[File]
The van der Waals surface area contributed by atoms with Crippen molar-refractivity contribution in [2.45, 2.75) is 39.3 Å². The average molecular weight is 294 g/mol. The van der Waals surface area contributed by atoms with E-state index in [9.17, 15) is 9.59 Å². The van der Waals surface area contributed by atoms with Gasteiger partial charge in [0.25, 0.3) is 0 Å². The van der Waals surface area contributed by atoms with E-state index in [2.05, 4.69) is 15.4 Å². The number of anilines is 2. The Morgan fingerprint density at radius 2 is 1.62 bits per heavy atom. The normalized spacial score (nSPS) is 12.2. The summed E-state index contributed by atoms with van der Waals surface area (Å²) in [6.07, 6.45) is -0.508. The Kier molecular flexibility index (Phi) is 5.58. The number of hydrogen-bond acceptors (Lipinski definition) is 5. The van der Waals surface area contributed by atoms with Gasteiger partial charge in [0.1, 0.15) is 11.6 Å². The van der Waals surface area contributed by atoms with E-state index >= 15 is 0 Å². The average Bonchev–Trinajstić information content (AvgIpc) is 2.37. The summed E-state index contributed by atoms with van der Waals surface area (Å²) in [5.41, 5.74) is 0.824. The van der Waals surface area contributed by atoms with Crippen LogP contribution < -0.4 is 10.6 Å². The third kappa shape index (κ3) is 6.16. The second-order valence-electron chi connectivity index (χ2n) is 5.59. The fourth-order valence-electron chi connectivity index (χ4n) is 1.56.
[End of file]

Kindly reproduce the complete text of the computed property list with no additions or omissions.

The van der Waals surface area contributed by atoms with Crippen molar-refractivity contribution in [2.45, 2.75) is 39.3 Å². The average molecular weight is 294 g/mol. The van der Waals surface area contributed by atoms with E-state index in [9.17, 15) is 9.59 Å². The van der Waals surface area contributed by atoms with Gasteiger partial charge in [0.25, 0.3) is 0 Å². The van der Waals surface area contributed by atoms with E-state index in [2.05, 4.69) is 15.4 Å². The number of anilines is 2. The Morgan fingerprint density at radius 2 is 1.62 bits per heavy atom. The normalized spacial score (nSPS) is 12.2. The summed E-state index contributed by atoms with van der Waals surface area (Å²) in [6.07, 6.45) is -0.508. The Kier molecular flexibility index (Phi) is 5.58. The number of hydrogen-bond acceptors (Lipinski definition) is 5. The van der Waals surface area contributed by atoms with Gasteiger partial charge in [0.1, 0.15) is 11.6 Å². The van der Waals surface area contributed by atoms with E-state index >= 15 is 0 Å². The average Bonchev–Trinajstić information content (AvgIpc) is 2.37. The summed E-state index contributed by atoms with van der Waals surface area (Å²) in [5.41, 5.74) is 0.824. The van der Waals surface area contributed by atoms with Crippen LogP contribution < -0.4 is 10.6 Å². The third kappa shape index (κ3) is 6.16. The second-order valence-electron chi connectivity index (χ2n) is 5.59. The fourth-order valence-electron chi connectivity index (χ4n) is 1.56.